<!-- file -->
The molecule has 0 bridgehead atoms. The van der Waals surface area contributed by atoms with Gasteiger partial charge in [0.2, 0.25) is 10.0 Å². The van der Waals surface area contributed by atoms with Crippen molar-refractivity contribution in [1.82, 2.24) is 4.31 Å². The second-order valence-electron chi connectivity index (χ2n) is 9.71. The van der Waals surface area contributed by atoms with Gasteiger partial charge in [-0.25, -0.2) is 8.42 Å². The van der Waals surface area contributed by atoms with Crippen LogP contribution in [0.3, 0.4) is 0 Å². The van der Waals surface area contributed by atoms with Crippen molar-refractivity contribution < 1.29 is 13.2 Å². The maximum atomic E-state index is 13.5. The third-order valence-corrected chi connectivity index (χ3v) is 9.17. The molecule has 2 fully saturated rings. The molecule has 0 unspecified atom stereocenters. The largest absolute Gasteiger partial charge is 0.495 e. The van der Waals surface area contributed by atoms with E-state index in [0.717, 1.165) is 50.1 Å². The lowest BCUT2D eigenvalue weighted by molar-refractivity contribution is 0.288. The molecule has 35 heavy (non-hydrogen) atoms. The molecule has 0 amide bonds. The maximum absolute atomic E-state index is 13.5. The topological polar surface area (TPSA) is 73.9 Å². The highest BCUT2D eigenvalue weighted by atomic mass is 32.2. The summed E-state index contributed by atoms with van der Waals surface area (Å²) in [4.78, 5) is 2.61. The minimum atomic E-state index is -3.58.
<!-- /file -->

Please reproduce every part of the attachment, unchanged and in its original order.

The molecule has 0 bridgehead atoms. The van der Waals surface area contributed by atoms with Gasteiger partial charge in [0.2, 0.25) is 10.0 Å². The van der Waals surface area contributed by atoms with Crippen molar-refractivity contribution in [1.82, 2.24) is 4.31 Å². The second-order valence-electron chi connectivity index (χ2n) is 9.71. The van der Waals surface area contributed by atoms with Gasteiger partial charge in [-0.25, -0.2) is 8.42 Å². The van der Waals surface area contributed by atoms with Crippen LogP contribution in [0.3, 0.4) is 0 Å². The van der Waals surface area contributed by atoms with Crippen molar-refractivity contribution < 1.29 is 13.2 Å². The maximum atomic E-state index is 13.5. The third-order valence-corrected chi connectivity index (χ3v) is 9.17. The molecule has 2 fully saturated rings. The molecule has 0 unspecified atom stereocenters. The largest absolute Gasteiger partial charge is 0.495 e. The van der Waals surface area contributed by atoms with E-state index in [0.717, 1.165) is 50.1 Å². The lowest BCUT2D eigenvalue weighted by molar-refractivity contribution is 0.288. The molecule has 35 heavy (non-hydrogen) atoms. The molecule has 0 amide bonds. The maximum absolute atomic E-state index is 13.5. The topological polar surface area (TPSA) is 73.9 Å². The highest BCUT2D eigenvalue weighted by atomic mass is 32.2. The summed E-state index contributed by atoms with van der Waals surface area (Å²) in [4.78, 5) is 2.61. The minimum atomic E-state index is -3.58.